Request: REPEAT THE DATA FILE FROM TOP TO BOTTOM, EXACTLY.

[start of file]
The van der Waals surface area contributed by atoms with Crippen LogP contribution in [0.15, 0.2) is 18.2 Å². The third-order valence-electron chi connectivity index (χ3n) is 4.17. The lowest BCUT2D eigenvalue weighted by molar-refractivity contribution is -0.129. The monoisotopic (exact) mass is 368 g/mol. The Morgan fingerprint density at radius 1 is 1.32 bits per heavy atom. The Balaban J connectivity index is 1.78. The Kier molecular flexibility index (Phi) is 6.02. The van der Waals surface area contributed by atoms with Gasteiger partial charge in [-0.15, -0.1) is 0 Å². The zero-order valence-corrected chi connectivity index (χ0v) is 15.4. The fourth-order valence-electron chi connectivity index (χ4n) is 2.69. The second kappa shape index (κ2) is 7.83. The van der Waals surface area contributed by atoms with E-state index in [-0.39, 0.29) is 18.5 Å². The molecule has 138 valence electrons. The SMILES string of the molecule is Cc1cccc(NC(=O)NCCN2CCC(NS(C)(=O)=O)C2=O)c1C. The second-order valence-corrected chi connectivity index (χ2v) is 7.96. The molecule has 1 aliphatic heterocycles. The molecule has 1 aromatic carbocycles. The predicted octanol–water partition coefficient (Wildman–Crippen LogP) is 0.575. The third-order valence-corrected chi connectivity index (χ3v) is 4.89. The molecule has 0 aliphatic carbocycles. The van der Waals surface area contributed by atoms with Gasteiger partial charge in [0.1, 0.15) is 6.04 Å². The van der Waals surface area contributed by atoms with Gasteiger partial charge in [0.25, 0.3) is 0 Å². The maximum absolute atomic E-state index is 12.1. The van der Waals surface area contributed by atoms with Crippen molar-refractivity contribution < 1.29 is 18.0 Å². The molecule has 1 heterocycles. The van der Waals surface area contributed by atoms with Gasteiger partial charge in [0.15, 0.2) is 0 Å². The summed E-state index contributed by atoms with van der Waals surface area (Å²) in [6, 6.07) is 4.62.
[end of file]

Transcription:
The van der Waals surface area contributed by atoms with Crippen LogP contribution in [0.15, 0.2) is 18.2 Å². The third-order valence-electron chi connectivity index (χ3n) is 4.17. The lowest BCUT2D eigenvalue weighted by molar-refractivity contribution is -0.129. The monoisotopic (exact) mass is 368 g/mol. The Morgan fingerprint density at radius 1 is 1.32 bits per heavy atom. The Balaban J connectivity index is 1.78. The Kier molecular flexibility index (Phi) is 6.02. The van der Waals surface area contributed by atoms with Gasteiger partial charge in [-0.15, -0.1) is 0 Å². The zero-order valence-corrected chi connectivity index (χ0v) is 15.4. The fourth-order valence-electron chi connectivity index (χ4n) is 2.69. The second kappa shape index (κ2) is 7.83. The van der Waals surface area contributed by atoms with E-state index in [-0.39, 0.29) is 18.5 Å². The molecule has 138 valence electrons. The SMILES string of the molecule is Cc1cccc(NC(=O)NCCN2CCC(NS(C)(=O)=O)C2=O)c1C. The second-order valence-corrected chi connectivity index (χ2v) is 7.96. The molecule has 1 aliphatic heterocycles. The molecule has 1 aromatic carbocycles. The predicted octanol–water partition coefficient (Wildman–Crippen LogP) is 0.575. The third-order valence-corrected chi connectivity index (χ3v) is 4.89. The molecule has 0 aliphatic carbocycles. The van der Waals surface area contributed by atoms with Gasteiger partial charge in [0.1, 0.15) is 6.04 Å². The van der Waals surface area contributed by atoms with Gasteiger partial charge in [0.25, 0.3) is 0 Å². The maximum absolute atomic E-state index is 12.1. The van der Waals surface area contributed by atoms with Crippen molar-refractivity contribution < 1.29 is 18.0 Å². The molecule has 1 heterocycles. The van der Waals surface area contributed by atoms with Gasteiger partial charge in [0.15, 0.2) is 0 Å². The summed E-state index contributed by atoms with van der Waals surface area (Å²) in [6, 6.07) is 4.62.